Pendragon, fiction and roguelike | Review

Pendragon, fiction and roguelike | Review
Roguelike, turn-based strategy and a strong narrative imprint: as odd as it may seem, this is precisely the mix behind Pendragon, the new title of Inkle, a studio famous for Heaven's Vault and 80 Days, which rests its foundations on the myth of king Arthur and the events of the knights of the round table. A fascinating setting, accompanied by a disruptive style, which promises to give hours and hours of play to all those who give it a chance and will have the desire and patience to immerse themselves in the mountain of lines of dialogue drawn up for the occasion. But is it really worth it?

We reviewed the game with the following PC:

GPU: RTX 2070 Gigabyte MOBO: Asus ROG STRIX Z370-F RAM: G.Skill Trident Z RGB 16GB DDR4 3200MHz CPU: Intel i5 8600k SSD: Sabrent SSD 2TB Rocket NVMe PCIe M.2 2280 Keyboard: Corsair K70 LUX Red LED Cherry MX Brown Mouse: Fnatic Flick 2 Headphone: Logitech G930 Monitor: Samsung C27HG 70 Quad HD 144Hz HDR

To the rescue of Arthur

Just like Inkle's previous titles, also in Pendragon the narrative aspect takes the stage, with this peculiar roguelike that tells us about the last days of the Arthurian myth. The evil Sir Mordred has in fact set fire to the lands of Albion, putting the brave King Arthur in check. A decidedly hot situation, which we will be called to resolve in the role of some of the most famous characters of the events of the knights of the round table, such as Lancelot, Geneva, Morgana and many others.

Based on the character we decide to play in our adventure, but not only on that, Pendragon's events will unfold in a different way, weaving synopses that are always different but equally interesting. It is impressive, in fact, how Kyle has managed to embody such a long series of facts and events, in a narrative framework that never creaks and manages to prove to be up to any direction we take in the numerous crossroads that will appear in front of us in Pendragon. br>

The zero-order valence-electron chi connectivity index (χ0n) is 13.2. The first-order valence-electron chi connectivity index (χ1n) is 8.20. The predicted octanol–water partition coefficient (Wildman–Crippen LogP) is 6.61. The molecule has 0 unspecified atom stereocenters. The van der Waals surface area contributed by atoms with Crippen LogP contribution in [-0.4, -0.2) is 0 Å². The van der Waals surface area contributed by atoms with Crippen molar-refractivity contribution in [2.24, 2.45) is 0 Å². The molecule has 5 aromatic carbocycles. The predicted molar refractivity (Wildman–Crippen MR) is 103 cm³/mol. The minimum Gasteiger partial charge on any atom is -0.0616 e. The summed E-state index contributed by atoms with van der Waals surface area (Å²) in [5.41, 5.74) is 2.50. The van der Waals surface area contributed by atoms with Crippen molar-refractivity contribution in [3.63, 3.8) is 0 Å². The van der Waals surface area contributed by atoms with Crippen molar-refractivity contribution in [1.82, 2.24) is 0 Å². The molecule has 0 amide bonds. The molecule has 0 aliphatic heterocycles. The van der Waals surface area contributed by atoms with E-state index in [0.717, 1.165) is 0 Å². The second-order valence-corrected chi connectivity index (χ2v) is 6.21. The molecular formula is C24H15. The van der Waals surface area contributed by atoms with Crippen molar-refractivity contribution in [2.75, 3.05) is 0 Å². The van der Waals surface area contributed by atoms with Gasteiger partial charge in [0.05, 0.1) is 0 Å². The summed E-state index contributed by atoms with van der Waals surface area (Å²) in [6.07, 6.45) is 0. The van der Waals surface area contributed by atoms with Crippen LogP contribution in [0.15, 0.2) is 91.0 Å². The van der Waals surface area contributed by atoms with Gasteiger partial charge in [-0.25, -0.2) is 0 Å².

This preponderance of the narrative also affects the actual gameplay of the title, which more than willingly bends to the needs and requirements of the plot. More than once, during the turn-based fights that we will talk about shortly, our movements have in fact been interrupted by some dialogue or reflection, which can sometimes even change in the course of work what is the continuation of our game.

Pendragon: between squares and knights

Unfortunately, the goodness of these aspects cannot be found in the more playful phases of the title, with Pendragon's turn-based strategy sector it is botched and far too simplistic. Each mission will in fact take place in a small patch of land, consisting of a maximum of a few dozen squares, with our goal being to get to the opposite end of our starting area or to defeat every threat on the battlefield. Threats that can be eliminated, as well as the members of our party, with a single attack, with the skirmishes of Pendragon that end up looking like a simplified version of the game of chess. There is obviously no lack of various powers and abilities, but it is undeniable that the core of Inkle's last effort is definitely to be found elsewhere.

In addition to these more eventful phases, Pendragon also has some small survival features, such as the need to manage the hunger, morale and rest of our characters, and a more exploratory section, where between a combat and the other we will be called to plan our journey in a polychromatic map.

A constant of all these phases is the disruptive aesthetic aspect, without a shadow of a doubt one of the greatest strengths of the production. Pendragon looks like a stained glass window in a moving cathedral, an incredible exercise in style as well as a beautiful explosion of colors. The images accompanying this review, after all, do not lie. Finally, the sound aspect is also very good, especially for the rendering of environmental noises such as rain, which contribute to increasing the player's identification.

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